Purim 2022 – Holidays should be a festive occasion, and the Jewish celebration of Purim is among the most joyous celebrations that could give other festivities a run for their money. It is a Jewish religious festival that brings friends, families, and the Jewish community together and practices the tradition of feasting and celebrating together.
When is Purim 2022?
Purim is an annual festival that typically falls on the 14th day of the Hebrew month of Adar or the 12th month in the calendar.
The Jewish celebration starts on the evening of Wednesday, March 16 and concludes on the evening of Thursday, March 17.
Purim is also celebrated on the 15th of Adar in other areas, where the fighting occurred within the walls of Jerusalem. This festival is also known as Shushan Purim and is only celebrated in Jerusalem and a few cities.
What is the History of Purim?
Purim is a holiday that perfectly captures what a celebration should look like, bringing costumes and treats together in Jewish communities worldwide. The holiday’s origins can be traced back to the Book of Esther, one of the five scrolls in the Torah that tells the story of how Queen Esther helped the Jews from persecution.
Persian King King Ahasuerus replaced his wife with Esther, appointing Haman as his Viceroy in the process.
During his rule, Mordecai, Esther’s adopted father and her cousin, refuses to bow down to him, angering Haman. As a result, he plots to kill the Jews in the Persian empire, casting lots on the date to move his plan forward.
The date falls on 14 Adar, where Purim gets its name.
Despite learning of Haman’s plans, Mordecai still refuses to bow down to him, prompting the Viceroy to build gallows to hang Mordecai.
Mordecai tells Esther of Haman’s plan. To save her cousin, she approaches the King despite the action being deemed illegal.
Esther devises a plan, revealing Haman’s plan to King Ahasuerus of the Viceroy’s genocidal plot. She also reveals her Jewish lineage, which makes the King order for Haman’s execution on the very gallows built for Mordecai.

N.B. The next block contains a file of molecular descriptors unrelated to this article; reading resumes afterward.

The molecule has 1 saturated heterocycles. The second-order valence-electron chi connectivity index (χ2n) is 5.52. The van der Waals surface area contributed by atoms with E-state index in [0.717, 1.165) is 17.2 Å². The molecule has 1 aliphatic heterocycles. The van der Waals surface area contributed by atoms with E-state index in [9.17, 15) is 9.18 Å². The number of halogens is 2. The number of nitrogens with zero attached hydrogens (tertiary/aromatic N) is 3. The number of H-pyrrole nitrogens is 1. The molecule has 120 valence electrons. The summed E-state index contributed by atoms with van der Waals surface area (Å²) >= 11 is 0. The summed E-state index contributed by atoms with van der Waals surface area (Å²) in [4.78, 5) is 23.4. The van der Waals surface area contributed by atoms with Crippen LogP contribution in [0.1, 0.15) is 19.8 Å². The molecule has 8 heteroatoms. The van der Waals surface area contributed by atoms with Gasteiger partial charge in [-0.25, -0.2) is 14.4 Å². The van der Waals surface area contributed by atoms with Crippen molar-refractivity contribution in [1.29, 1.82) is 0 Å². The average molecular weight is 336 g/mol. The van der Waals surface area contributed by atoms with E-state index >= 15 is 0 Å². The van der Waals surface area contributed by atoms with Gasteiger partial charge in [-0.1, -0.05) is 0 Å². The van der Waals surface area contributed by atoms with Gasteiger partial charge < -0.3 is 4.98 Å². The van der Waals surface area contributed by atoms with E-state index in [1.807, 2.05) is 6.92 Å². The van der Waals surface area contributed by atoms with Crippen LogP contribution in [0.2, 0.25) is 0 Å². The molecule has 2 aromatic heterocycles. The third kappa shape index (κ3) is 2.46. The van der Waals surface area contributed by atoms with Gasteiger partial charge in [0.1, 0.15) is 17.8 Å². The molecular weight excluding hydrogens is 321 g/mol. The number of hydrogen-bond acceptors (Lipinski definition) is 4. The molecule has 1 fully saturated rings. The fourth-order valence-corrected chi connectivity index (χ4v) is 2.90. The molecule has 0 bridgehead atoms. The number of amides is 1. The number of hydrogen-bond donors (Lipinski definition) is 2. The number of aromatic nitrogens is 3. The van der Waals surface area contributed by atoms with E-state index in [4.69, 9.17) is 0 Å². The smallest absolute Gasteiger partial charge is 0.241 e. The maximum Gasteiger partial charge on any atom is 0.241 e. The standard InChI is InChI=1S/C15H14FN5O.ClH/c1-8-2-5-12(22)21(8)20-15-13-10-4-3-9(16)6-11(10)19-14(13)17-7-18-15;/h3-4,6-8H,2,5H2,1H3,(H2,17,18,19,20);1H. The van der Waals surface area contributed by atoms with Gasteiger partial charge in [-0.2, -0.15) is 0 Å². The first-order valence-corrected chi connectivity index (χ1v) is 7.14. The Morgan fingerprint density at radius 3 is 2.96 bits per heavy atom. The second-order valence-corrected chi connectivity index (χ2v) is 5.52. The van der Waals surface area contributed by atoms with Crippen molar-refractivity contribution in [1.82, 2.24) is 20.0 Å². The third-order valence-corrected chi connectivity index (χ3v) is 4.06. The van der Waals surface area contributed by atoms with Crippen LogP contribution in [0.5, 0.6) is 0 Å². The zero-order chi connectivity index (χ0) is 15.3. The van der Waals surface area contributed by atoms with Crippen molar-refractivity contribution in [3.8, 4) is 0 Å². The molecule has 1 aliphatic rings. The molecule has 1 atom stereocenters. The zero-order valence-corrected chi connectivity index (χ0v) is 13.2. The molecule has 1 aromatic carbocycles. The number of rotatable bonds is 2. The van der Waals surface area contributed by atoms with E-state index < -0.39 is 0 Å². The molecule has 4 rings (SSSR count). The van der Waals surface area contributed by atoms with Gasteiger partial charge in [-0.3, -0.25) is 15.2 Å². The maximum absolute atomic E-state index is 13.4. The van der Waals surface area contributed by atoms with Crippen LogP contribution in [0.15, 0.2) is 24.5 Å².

A decree is announced letting the Jews kill those plotting to kill them, killing 500 men, including Haman’s ten sons, on the 13th of Adar.
Across the empire, 75,000 enemies were killed that day. On the 14th, 300 more were killed.
Mordecai is promoted to the second rank to the King, and he creates the annual commemoration of Purim.
What Happens on Purim?
Although known for its festive spirits, Purim isn’t just a celebration that kicks off in the evening.
During the evening, morning, and afternoon prayer services, the Al ha-Nissim (a special prayer) is recited.
Celebrants are also obligated to listen to the reading of the megillah, a public reading of the Book of Esther. During the day, they also practice mishloach manot (sending food gifts to friends), mattanot la-evyonim (giving charity to the poor), and se’udat Purim (eating a festive meal).
How is Purim Celebrated?
Tradition dictates that people wear masks and costumes while the streets are filled with public celebrations of color and dancing. In addition, men are encouraged to celebrate with wine or other alcoholic beverages.
The celebration also calls for people to partake in seeds, nuts, legumes, and green vegetables – the diet of Queen Esther.
Other traditional foods include the hamantaschen (triangular pastries), Haman’s pockets, or a sweet pastry filled with jam or chocolate spread called oznei Haman Haman’s ears. Kreplach (dumplings) that are filled with cooked meat and soup with chicken or liver are also served during Purim.
Despite the plethora of food, some people practice fasting to honor Queen Esther’s fasting and prayer. The fasting begins at dawn and ends at dusk on Purim Eve, when the celebrations begin.